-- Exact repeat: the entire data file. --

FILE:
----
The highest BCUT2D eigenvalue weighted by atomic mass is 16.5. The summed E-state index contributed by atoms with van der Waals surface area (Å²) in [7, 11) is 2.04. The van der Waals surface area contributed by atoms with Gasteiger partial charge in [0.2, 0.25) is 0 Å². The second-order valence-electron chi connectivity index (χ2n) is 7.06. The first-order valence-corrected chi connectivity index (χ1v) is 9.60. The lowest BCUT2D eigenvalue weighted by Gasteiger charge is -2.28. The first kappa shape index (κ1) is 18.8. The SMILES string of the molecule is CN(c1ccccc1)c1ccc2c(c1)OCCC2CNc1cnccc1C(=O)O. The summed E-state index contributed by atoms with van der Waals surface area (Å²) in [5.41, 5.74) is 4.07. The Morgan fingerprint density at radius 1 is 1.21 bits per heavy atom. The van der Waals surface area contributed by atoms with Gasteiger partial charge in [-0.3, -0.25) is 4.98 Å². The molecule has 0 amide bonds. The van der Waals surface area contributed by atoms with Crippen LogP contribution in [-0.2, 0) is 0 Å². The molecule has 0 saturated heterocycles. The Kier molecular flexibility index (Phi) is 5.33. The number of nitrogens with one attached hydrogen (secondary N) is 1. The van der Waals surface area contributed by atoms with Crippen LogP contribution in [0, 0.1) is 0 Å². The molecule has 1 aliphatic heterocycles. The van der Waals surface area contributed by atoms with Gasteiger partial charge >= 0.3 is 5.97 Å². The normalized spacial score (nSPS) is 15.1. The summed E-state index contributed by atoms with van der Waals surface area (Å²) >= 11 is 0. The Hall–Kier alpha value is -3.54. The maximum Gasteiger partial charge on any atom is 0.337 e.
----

The highest BCUT2D eigenvalue weighted by atomic mass is 16.5. The summed E-state index contributed by atoms with van der Waals surface area (Å²) in [7, 11) is 2.04. The van der Waals surface area contributed by atoms with Gasteiger partial charge in [0.2, 0.25) is 0 Å². The second-order valence-electron chi connectivity index (χ2n) is 7.06. The first-order valence-corrected chi connectivity index (χ1v) is 9.60. The lowest BCUT2D eigenvalue weighted by Gasteiger charge is -2.28. The first kappa shape index (κ1) is 18.8. The SMILES string of the molecule is CN(c1ccccc1)c1ccc2c(c1)OCCC2CNc1cnccc1C(=O)O. The summed E-state index contributed by atoms with van der Waals surface area (Å²) in [5.41, 5.74) is 4.07. The Morgan fingerprint density at radius 1 is 1.21 bits per heavy atom. The van der Waals surface area contributed by atoms with Gasteiger partial charge in [-0.3, -0.25) is 4.98 Å². The molecule has 0 amide bonds. The van der Waals surface area contributed by atoms with Crippen LogP contribution in [-0.2, 0) is 0 Å². The molecule has 0 saturated heterocycles. The Kier molecular flexibility index (Phi) is 5.33. The number of nitrogens with one attached hydrogen (secondary N) is 1. The van der Waals surface area contributed by atoms with Crippen LogP contribution in [0, 0.1) is 0 Å². The molecule has 1 aliphatic heterocycles. The van der Waals surface area contributed by atoms with Gasteiger partial charge >= 0.3 is 5.97 Å². The normalized spacial score (nSPS) is 15.1. The summed E-state index contributed by atoms with van der Waals surface area (Å²) >= 11 is 0. The Hall–Kier alpha value is -3.54. The maximum Gasteiger partial charge on any atom is 0.337 e.